Sangria is a wine punch with endless possibilities.
A popular antidote to summer heat in Spain and Portugal, the drink traditionally features red wine—usually Tempranillo from Rioja—served chilled with sliced fruit and orange liqueur, and sometimes a splash of soda.
But that’s not all sangria can do or be. At its most essential, it’s a rubric for a wide world of recipes that combine wine, fruit and some sort of sweetener.
“Many people think of it instead as a template, an invitation to experiment with fresh, fruity wines and other fine ingredients,” wrote Eric Asimov in The New York Times.
And so, we created an apple cider sangria to celebrate the flavors of fall. It’s primed for personalization. Increase or decrease the amount of cider to your preferred level of sweetness and use any dry white wine you have on hand, though we recommend unoaked bottles to keep things fresh and fruity. Feel free to experiment with other fruit, too, like sliced pear or fresh cranberries.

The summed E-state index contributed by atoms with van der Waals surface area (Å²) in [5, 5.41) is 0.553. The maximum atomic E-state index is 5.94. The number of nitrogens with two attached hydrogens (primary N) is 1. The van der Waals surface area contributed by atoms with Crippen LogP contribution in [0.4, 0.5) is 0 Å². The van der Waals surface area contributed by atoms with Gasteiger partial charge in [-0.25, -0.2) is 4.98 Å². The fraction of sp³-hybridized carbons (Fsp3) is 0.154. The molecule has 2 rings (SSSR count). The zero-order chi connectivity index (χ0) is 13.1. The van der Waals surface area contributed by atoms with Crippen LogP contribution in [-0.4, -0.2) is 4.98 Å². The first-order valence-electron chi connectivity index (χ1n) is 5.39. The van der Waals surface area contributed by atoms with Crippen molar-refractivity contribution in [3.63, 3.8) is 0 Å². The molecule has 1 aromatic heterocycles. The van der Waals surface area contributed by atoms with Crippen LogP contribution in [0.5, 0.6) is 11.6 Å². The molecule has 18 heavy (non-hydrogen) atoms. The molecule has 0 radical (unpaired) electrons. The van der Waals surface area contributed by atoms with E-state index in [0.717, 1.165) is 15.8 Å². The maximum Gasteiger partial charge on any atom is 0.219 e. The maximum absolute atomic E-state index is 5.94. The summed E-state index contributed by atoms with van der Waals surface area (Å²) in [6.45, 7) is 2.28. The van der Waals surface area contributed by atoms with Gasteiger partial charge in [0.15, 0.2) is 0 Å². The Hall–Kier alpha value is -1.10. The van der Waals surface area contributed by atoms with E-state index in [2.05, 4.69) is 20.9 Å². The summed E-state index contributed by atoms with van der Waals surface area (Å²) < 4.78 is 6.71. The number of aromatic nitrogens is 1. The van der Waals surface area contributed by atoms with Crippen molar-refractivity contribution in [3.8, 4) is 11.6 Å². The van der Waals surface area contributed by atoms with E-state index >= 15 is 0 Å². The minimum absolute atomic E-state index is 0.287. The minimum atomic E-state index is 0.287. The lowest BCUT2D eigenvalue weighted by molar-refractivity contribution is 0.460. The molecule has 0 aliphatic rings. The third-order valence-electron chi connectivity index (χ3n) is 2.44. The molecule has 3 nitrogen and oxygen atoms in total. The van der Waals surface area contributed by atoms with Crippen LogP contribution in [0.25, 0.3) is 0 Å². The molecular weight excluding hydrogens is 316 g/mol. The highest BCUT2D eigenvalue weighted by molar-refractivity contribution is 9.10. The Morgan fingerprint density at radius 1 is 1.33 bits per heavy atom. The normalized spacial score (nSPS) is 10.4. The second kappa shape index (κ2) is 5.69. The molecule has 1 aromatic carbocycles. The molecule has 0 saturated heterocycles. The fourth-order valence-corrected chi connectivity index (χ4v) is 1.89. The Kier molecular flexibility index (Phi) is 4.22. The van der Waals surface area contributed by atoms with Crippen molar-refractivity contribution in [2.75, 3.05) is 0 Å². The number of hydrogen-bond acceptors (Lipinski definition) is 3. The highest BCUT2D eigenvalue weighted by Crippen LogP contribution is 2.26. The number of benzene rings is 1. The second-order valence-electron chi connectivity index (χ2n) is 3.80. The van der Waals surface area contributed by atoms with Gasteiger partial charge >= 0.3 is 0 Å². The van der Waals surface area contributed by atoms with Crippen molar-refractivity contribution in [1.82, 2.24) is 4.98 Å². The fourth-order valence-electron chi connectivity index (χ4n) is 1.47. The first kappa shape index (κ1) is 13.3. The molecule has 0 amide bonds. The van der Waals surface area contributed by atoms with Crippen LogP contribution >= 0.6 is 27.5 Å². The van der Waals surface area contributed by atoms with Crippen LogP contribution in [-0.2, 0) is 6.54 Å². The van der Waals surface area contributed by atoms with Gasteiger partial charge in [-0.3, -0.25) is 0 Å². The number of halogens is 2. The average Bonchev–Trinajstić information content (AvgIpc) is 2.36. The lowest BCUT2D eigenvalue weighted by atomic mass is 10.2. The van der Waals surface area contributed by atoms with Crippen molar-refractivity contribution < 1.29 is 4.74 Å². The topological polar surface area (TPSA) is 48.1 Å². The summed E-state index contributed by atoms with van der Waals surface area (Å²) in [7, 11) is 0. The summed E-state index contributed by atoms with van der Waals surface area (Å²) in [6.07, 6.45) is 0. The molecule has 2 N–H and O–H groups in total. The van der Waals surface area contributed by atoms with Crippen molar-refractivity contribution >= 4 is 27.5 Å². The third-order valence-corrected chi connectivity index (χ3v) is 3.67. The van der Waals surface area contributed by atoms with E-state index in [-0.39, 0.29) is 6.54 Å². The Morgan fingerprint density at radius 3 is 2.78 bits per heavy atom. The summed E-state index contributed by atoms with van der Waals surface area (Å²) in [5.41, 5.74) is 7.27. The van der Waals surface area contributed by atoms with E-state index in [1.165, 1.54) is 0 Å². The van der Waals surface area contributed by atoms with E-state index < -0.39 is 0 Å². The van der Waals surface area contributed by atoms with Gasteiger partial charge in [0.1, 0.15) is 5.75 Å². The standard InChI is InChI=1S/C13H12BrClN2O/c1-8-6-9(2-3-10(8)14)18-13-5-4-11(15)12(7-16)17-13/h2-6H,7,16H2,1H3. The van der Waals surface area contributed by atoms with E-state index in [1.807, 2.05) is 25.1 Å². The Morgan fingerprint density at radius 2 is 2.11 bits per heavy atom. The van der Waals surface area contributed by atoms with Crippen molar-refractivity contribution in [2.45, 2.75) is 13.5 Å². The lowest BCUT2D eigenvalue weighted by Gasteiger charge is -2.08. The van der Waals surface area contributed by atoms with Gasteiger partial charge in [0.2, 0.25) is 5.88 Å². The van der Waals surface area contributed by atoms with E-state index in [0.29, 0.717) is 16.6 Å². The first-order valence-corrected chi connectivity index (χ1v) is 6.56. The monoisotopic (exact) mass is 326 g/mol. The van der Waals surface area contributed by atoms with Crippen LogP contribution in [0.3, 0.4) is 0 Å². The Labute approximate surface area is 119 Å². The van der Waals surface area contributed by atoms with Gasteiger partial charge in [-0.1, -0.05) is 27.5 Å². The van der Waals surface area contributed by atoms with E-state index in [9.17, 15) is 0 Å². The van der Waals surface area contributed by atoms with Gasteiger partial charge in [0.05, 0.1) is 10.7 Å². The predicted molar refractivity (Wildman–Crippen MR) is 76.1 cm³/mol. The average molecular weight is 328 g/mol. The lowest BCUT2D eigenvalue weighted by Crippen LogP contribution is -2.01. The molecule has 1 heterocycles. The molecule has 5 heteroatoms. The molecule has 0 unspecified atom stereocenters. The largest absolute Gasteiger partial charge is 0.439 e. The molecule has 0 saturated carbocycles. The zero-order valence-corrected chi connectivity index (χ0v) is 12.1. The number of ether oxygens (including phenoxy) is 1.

Put fruit in a pitcher that can hold at least six quarts. Add apple cider, wine, juice and brandy and refrigerate until well chilled. When ready to serve, give it a good stir and then pour in sparkling water. Alternatively, you can pour the chilled mixture into glasses and top each with sparkling water.